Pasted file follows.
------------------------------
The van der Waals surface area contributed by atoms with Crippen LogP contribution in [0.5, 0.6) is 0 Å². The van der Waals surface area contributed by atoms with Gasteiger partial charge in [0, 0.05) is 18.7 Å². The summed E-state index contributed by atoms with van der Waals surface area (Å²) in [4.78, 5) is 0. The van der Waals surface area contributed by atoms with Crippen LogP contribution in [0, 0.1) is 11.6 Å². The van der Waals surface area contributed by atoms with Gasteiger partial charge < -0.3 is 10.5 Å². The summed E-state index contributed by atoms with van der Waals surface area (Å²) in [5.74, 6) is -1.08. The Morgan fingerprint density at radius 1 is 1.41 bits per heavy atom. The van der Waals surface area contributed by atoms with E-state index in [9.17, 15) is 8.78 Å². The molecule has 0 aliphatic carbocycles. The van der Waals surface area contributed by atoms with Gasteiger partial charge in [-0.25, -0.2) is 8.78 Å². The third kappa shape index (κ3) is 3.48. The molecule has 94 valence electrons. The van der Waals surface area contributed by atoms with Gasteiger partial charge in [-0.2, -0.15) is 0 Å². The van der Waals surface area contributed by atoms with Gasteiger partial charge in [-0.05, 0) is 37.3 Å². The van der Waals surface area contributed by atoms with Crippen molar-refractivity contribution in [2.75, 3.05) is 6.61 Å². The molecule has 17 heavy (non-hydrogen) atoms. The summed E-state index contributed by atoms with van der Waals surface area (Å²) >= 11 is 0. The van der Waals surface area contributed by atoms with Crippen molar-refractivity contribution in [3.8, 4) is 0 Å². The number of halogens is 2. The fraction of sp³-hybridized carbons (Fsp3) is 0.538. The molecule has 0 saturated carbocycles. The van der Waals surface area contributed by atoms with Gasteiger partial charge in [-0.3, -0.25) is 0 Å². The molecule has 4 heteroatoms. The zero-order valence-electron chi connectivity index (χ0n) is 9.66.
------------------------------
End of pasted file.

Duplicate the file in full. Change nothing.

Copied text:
The van der Waals surface area contributed by atoms with Crippen LogP contribution in [0.5, 0.6) is 0 Å². The van der Waals surface area contributed by atoms with Gasteiger partial charge in [0, 0.05) is 18.7 Å². The summed E-state index contributed by atoms with van der Waals surface area (Å²) in [4.78, 5) is 0. The van der Waals surface area contributed by atoms with Crippen LogP contribution in [0, 0.1) is 11.6 Å². The van der Waals surface area contributed by atoms with Gasteiger partial charge < -0.3 is 10.5 Å². The summed E-state index contributed by atoms with van der Waals surface area (Å²) in [5.74, 6) is -1.08. The Morgan fingerprint density at radius 1 is 1.41 bits per heavy atom. The van der Waals surface area contributed by atoms with E-state index in [9.17, 15) is 8.78 Å². The molecule has 0 aliphatic carbocycles. The van der Waals surface area contributed by atoms with Gasteiger partial charge in [-0.25, -0.2) is 8.78 Å². The third kappa shape index (κ3) is 3.48. The molecule has 94 valence electrons. The van der Waals surface area contributed by atoms with Gasteiger partial charge in [-0.2, -0.15) is 0 Å². The van der Waals surface area contributed by atoms with Gasteiger partial charge in [-0.05, 0) is 37.3 Å². The van der Waals surface area contributed by atoms with Crippen molar-refractivity contribution in [2.75, 3.05) is 6.61 Å². The molecule has 17 heavy (non-hydrogen) atoms. The summed E-state index contributed by atoms with van der Waals surface area (Å²) >= 11 is 0. The van der Waals surface area contributed by atoms with Crippen molar-refractivity contribution in [3.8, 4) is 0 Å². The number of halogens is 2. The fraction of sp³-hybridized carbons (Fsp3) is 0.538. The molecule has 0 saturated carbocycles. The van der Waals surface area contributed by atoms with Gasteiger partial charge in [-0.3, -0.25) is 0 Å². The molecule has 4 heteroatoms. The zero-order valence-electron chi connectivity index (χ0n) is 9.66.